While people are surrounded by phenomena constantly, maps can bring about conscious awareness and comprehension. They call our attention to a few elements in our world from the millions of things we could be noticing. They also provide information about its attributes and a view of how those elements are related to each other spatially. In this way, maps provide a visual narrative of our world and how things work. And in addition to telling a story, maps suggest how we might navigate our world.
However, having to say that, there are often times when one is given a map and still faces difficulty in finding his or her ways. Personally, I find conventional print map not as helpful as the “map” we have in our conscious mind. This could be related to the sense of feeling we recognized when we see familiar places, objects or sometimes, a déjà vu moment we experience. It is a certain language that is not static, but constantly being renewed and recreated. For example, when one pass by street A, he or she might have recognized a specific building or site like an Indian shrine, taxi stand or even little details like a specific red pillar with graffiti painted on it. It is in the human mind that we subconsciously knew these symbols existed but never really looked at them or thought about them much. By objectifying them with the frame of camera as the central focus, naming them street symbols, organizing them into typologies, and mapping their existence, they became a thing.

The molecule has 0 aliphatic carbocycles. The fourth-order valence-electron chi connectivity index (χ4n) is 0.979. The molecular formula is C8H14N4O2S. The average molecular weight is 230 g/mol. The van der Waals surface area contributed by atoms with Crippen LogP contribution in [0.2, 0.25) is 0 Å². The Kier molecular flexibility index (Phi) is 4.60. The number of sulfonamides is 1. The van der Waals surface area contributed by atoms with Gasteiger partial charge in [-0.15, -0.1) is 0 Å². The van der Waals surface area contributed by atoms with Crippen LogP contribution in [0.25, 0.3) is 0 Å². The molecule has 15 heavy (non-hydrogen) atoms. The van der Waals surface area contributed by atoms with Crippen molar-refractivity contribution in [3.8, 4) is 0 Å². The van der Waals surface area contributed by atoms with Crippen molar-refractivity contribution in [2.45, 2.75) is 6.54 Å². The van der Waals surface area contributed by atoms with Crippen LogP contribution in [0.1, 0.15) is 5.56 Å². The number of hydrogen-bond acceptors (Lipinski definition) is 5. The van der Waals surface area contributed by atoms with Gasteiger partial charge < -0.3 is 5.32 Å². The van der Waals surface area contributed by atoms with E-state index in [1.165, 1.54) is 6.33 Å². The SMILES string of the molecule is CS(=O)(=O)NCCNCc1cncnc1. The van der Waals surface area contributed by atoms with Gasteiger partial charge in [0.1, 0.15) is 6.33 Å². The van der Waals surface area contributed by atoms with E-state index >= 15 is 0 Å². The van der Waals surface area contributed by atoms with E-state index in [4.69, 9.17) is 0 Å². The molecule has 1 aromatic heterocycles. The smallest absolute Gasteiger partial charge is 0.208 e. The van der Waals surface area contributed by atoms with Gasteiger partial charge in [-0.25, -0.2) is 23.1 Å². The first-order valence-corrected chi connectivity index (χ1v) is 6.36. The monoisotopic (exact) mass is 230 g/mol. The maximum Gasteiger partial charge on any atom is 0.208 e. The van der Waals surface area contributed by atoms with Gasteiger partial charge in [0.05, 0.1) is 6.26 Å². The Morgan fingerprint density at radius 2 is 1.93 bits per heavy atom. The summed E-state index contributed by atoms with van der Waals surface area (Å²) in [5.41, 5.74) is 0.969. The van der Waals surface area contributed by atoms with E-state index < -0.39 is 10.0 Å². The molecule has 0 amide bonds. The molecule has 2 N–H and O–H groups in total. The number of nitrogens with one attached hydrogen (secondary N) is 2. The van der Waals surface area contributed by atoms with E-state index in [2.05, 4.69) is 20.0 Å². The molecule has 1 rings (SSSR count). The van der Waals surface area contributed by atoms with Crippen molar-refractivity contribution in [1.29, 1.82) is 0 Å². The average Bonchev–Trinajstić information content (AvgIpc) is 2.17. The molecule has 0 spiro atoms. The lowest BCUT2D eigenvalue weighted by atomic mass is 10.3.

After all, maps are about a process or performance rather than an end product. And everyone’s ways of mapping would differ from one to another. Some might use their sense of sight while others might seek comfort in mapping through smell, hearing, touch or even taste. One example of mapping through performance is Beijing artist, Qin Ga. He participated in the project from Beijing by remotely following the Long March team’s movements. The artist first tattooed a map of China onto his back, and then would tattoo each new site that the Long March team would arrive at in its respective position on the map, permanently leaving behind each route and site.